• April 7th, 2020

Opinion: Namibian drivers are the epitome of corruption



The fact that corruption has been ingrained in the Namibian society has pretty much been established as a fact, particularly since the damning revelation of the Fishrot files. Many Namibians, especially those in positions of power, have cautioned the Fishrot case is merely the tip of the iceberg when it comes to corruption in the country.     

Corruption is defined by Wikipedia as “a form of dishonesty or criminal offence undertaken by a person or organisation entrusted with a position of authority to acquire illicit benefit or abuse power for one’s private gain”.

As a licenced motorist for 30 years, who has been driving in Namibia since 1994, I dare to say corruption is ingrained in the Namibian society that it is evident everywhere, and nowhere more so than on the roads of Windhoek at rush hour. 

Looking at the first part of the definition of corruption: “a form of dishonesty”, a motorist constantly experiences this at rush hour – when vehicles of all sizes and classifications cut the long queues to reach their destination quicker. While the majority of culprits are taxis, this practice of ‘jumping the line’ is not limited to taxi drivers, as many motorists are guilty of this offence. Cutting the queue or jumping the line is a form of dishonesty that most of us were discouraged from during our early years of school. Nowhere in the world have I ever experienced the level of line cutting as I have on Windhoek roads at rush hour. The level of disregard for fellow drivers is astonishing.

This is where the second part of the definition of corruption comes in: “for one’s personal gain”. Corruption is not only about stealing money or awarding a tender to your relative. When driving and you cut the queue, you gain an advantage for yourself and your passengers, but you do not realise you disadvantage everyone else behind you in the process – because everyone behind you has to wait in a slower-moving queue that you have made longer.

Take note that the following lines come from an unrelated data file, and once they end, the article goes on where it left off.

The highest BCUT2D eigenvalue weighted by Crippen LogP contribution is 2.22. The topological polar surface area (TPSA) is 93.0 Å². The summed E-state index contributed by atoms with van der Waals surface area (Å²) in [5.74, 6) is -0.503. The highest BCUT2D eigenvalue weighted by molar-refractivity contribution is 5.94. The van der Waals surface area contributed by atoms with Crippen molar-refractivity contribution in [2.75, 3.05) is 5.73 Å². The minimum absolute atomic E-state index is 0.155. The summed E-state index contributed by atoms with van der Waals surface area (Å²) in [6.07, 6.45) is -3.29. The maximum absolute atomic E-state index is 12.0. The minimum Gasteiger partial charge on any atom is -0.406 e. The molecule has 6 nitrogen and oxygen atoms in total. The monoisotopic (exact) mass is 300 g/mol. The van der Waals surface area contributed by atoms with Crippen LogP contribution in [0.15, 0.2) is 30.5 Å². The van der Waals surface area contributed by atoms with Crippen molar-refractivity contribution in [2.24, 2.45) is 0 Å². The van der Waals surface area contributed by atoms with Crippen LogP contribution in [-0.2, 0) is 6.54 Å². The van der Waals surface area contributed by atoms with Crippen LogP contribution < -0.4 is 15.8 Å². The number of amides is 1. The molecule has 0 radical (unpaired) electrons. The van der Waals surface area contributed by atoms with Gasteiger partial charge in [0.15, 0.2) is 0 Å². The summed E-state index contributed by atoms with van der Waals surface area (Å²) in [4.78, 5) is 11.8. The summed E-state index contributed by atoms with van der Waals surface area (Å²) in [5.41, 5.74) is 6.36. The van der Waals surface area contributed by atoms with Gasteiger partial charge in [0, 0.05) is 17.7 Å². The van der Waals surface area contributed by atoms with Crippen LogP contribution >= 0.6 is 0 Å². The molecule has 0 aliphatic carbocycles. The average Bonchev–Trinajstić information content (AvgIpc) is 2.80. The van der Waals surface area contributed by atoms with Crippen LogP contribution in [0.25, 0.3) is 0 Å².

Sadly, the prevalence of ‘jumping the line’ is not constrained to Windhoek. Take a drive up north during the holiday season and this frustrating practice of disregarding a queue will start as soon as you reach the redline at Oshivelo. If there is a long line of cars, then you can expect it to just get longer as impatient motorists force their vehicles into the front of the line. The rest of us, who have learned to be patient, cannot do much, except shrugging our shoulders at the selfish corrupt behaviour of our fellow motorists. However, not all of us have learned to be patient and once in a while, this corrupt practice of jumping the line ends up with some of the other motorists suffering from the dreaded road rage.

Another dangerous and frustrating habit of these corrupt drivers is pretending to drive straight on a double lane, only to cut into turning traffic because they feel entitled to jump the line. 

While City Police are aware of these annoying practices, they have done very little to enforce road rules during rush hour. Every now and then, you find them at particular problem areas in the city – and when they are visible, the culprits quickly get back in line (pun intended). However, the level of enforcement is inconsistent and we all know “inconsistency breeds corruption”. 
– woema@nepc.com.na


Staff Reporter
2020-03-05 07:25:33 | 1 months ago

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